If you tuned in to BBC’s Countryfile on Sunday, you’ll have seen Roger Nock from our Flying Unit talking to Adam Henson at his Cotswold farm. We were talking about how the aerial imagery we fly in our planes has been used to map hedgerows for the Rural Payments Agency, and help work out subsidies for farmers. We showed an example of how 3D data can be captured and displayed over Adam’s farm.
After the programme, we received a tweet asking where the LiDAR camera was in our plane. The answer is simply that we don’t fly LiDAR (3D laser scanning of the ground) and our planes are surveying aerial imagery (taking a photo with a high-resolution camera on-board the plane). We are treating this imagery in a similar way to how others would work with LiDAR data though.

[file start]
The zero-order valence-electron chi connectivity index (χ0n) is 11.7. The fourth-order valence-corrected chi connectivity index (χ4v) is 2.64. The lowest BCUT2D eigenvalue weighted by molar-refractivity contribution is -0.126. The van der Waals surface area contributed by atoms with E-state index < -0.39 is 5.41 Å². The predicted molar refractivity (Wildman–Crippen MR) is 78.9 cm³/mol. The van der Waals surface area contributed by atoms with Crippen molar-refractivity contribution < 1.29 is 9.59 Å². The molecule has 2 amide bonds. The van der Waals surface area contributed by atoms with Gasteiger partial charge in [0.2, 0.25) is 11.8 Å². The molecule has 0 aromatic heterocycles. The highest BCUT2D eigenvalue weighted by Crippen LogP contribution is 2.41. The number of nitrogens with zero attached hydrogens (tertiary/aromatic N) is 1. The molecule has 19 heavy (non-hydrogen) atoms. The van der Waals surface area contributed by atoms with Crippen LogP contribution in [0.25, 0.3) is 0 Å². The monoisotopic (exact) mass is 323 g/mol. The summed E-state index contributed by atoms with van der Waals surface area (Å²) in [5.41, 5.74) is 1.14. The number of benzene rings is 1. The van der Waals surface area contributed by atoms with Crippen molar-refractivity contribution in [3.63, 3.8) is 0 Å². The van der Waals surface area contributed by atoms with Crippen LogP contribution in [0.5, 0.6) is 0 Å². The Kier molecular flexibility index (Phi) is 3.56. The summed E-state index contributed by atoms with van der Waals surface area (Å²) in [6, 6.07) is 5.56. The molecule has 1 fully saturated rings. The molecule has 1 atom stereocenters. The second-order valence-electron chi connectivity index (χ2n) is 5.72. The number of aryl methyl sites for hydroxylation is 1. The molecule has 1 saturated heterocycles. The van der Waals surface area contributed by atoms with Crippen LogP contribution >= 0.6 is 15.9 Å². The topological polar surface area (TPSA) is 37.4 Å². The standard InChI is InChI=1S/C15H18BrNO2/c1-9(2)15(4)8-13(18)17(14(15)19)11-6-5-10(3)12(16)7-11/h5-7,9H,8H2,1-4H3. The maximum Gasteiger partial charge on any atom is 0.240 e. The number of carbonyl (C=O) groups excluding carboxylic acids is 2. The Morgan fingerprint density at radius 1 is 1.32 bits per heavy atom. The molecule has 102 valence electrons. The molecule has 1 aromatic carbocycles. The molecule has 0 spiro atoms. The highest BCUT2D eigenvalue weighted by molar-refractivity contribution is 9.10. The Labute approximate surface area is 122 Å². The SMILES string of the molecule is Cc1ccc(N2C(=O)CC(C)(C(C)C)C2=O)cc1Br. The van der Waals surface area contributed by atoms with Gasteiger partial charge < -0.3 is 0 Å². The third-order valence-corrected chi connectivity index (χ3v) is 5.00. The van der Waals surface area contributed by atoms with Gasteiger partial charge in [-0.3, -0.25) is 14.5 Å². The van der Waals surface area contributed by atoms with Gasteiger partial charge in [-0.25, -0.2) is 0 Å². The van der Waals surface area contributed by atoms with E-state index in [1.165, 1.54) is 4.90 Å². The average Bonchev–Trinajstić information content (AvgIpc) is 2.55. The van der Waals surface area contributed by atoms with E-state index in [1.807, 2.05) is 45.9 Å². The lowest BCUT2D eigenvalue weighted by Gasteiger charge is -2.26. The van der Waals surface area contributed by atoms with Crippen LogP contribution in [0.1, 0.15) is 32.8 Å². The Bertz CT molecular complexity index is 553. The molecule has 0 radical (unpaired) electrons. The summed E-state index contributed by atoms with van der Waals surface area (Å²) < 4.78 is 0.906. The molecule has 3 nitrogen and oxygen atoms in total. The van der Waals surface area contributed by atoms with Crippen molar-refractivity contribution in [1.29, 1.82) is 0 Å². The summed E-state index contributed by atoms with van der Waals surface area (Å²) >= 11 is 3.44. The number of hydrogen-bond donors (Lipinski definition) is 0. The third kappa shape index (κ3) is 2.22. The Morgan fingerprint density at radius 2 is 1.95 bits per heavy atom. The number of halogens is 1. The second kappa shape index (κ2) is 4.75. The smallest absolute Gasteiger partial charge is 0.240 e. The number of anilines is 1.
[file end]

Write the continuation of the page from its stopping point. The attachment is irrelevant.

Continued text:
3D mesh of Adam’s farm, with attributes attached to the data
So, what were you seeing on Countryfile?
Trying to find more about the new Aerial 3D maps you’ve heard about? You need this page instead: https://www.ordnancesurvey.co.uk/getoutside/3d/
If you were watching BBC Breakfast yesterday morning, you may have seen a feature about OS mapping Britain from the skies and interpreting that data into 3D maps to create a digital twin of our real-life landscape.
Snowdonia as a 3D map